27 February 2010


Actually I'm not one of those knee-jerk NRA types who twist the Second Amendment beyond all recognition. Nor am I a hunter. Yet (if labels must be used -- they can be simplistic and misleading) I am a proud progressive liberal who happens to understand, respect and own guns. I have no problem whatsoever with gun control, i.e., registering firearms and requiring that their owners be trained and certified. We do the same thing with motor vehicles. I also have no problem with restricting the sale and ownership of obviously military weapons like assault rifles.

I grew up in northern Montana, where guns are treated with respect and it is a rite of passage to take a hunter safety course. I was trained further in the Army, qualifying with both the M14 and the M-16. Over the years I've owned (and been proficient in the safe use of) a Ruger .22 magnum revolver, a Smith & Wesson 9mm semi-auto pistol, a Remington .22 semi-auto rifle, and most recently a Glock .45 semi-auto pistol.

Today I took a required safety class in order to obtain a concealed carry permit for the .45. I owned such a permit once before, in an urban setting, after my life had been threatened at work. My intent currently is similarly self-defense, in compliance with the law -- be it defense against a person who intends to do me harm, or defense against an aggressive animal predator in the back country. The latter need is far less likely, since most predators will give you a wide berth if you don't surprise them, or make them feel cornered, or present a perceived threat against their young. It is we who are guests in their home, not the other way around.

The class instructor's credentials were impeccable. He'd served for several decades as a law enforcement officer -- beat cop, detective, fugitive pursuit, crime scene investigation, internal affairs, and firearms training for police cadets, most recently in Atlanta, GA. He also has a private investigator's license. During the classroom portion, the information he presented was clear, logical and thorough -- including firearms history, demonstrations of the safe operation of many types of handguns from the instructor's collection, as well as several anecdotes about cops he's known who should never be allowed within ten yards of a gun, due to their own incompetence, negligence or plain stupidity [which reinforces my personal bias that I trust NO ONE with a firearm except myself].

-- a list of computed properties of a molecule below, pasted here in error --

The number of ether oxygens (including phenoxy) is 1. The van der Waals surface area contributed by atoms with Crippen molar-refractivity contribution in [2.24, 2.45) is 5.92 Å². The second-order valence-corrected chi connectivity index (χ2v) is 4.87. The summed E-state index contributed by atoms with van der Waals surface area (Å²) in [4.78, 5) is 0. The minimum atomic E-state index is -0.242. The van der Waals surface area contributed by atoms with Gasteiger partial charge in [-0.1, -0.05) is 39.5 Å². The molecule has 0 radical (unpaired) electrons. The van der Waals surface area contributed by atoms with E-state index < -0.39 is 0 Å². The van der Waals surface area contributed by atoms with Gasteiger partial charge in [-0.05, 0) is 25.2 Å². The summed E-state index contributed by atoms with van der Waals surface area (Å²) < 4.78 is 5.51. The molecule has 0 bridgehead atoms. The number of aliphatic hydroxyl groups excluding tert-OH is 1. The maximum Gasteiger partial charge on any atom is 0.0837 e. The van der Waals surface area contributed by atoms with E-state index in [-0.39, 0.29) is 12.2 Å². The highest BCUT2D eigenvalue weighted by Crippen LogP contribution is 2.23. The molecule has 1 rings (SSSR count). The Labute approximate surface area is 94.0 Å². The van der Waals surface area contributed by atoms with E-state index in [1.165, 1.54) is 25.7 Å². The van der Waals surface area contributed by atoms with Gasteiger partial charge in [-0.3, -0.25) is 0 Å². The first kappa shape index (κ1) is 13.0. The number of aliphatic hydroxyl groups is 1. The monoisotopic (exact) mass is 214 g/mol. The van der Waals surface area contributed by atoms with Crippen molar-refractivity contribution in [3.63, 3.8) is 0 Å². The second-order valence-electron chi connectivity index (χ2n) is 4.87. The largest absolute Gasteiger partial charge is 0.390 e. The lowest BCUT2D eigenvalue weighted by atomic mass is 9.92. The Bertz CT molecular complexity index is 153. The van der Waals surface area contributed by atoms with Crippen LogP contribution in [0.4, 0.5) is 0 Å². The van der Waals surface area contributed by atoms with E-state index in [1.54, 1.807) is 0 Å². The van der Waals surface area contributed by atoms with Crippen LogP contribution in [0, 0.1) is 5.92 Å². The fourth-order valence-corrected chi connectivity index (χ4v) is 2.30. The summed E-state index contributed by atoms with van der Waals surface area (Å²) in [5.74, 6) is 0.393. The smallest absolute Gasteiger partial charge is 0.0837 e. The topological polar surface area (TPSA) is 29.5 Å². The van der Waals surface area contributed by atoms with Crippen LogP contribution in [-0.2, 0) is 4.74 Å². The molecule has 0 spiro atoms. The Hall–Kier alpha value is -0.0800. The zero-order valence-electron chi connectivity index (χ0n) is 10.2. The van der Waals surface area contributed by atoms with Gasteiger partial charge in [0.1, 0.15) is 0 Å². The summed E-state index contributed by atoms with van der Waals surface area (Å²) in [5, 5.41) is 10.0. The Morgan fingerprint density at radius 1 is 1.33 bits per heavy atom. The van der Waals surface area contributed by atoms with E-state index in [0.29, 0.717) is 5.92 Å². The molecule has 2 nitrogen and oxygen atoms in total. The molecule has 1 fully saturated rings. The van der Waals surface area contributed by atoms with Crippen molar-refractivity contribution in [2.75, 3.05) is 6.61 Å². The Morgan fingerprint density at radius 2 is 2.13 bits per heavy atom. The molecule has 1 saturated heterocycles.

To qualify in performance, the class moved to a shooting range, where each student demonstrated an understanding of his/her personal weapon, firearms safety on the range, stance, sight picture, and controlled fire in two exercises -- five untimed shots at a small circular target, and five timed shots (ten seconds) at a human silouette target. Safety and accuracy were key -- accuracy being measured by a tight shot group, placed as closely as possible to the center of the target.

I'm proud to say that of the eight students, my shooting was the most accurate and controlled, even though my .45 was the largest caliber being fired, hence the weapon with the heaviest recoil -- the others were .40 caliber, 9mm and even a tiny .223.

Being licensed for concealed carry won't make me more aggressive, nor more likely to look for opportunities to use a weapon. I doubt that I'll even carry it that often. Frankly, I've seen too much of the damage that guns can inflict, both while serving in Vietnam, and subsequently as an ambulance driver. But it's good to know that when I see the potential need, I'm legal to carry a weapon whose concealment will prevent others from freaking out needlessly, but which will still be available for self-defense if needed.

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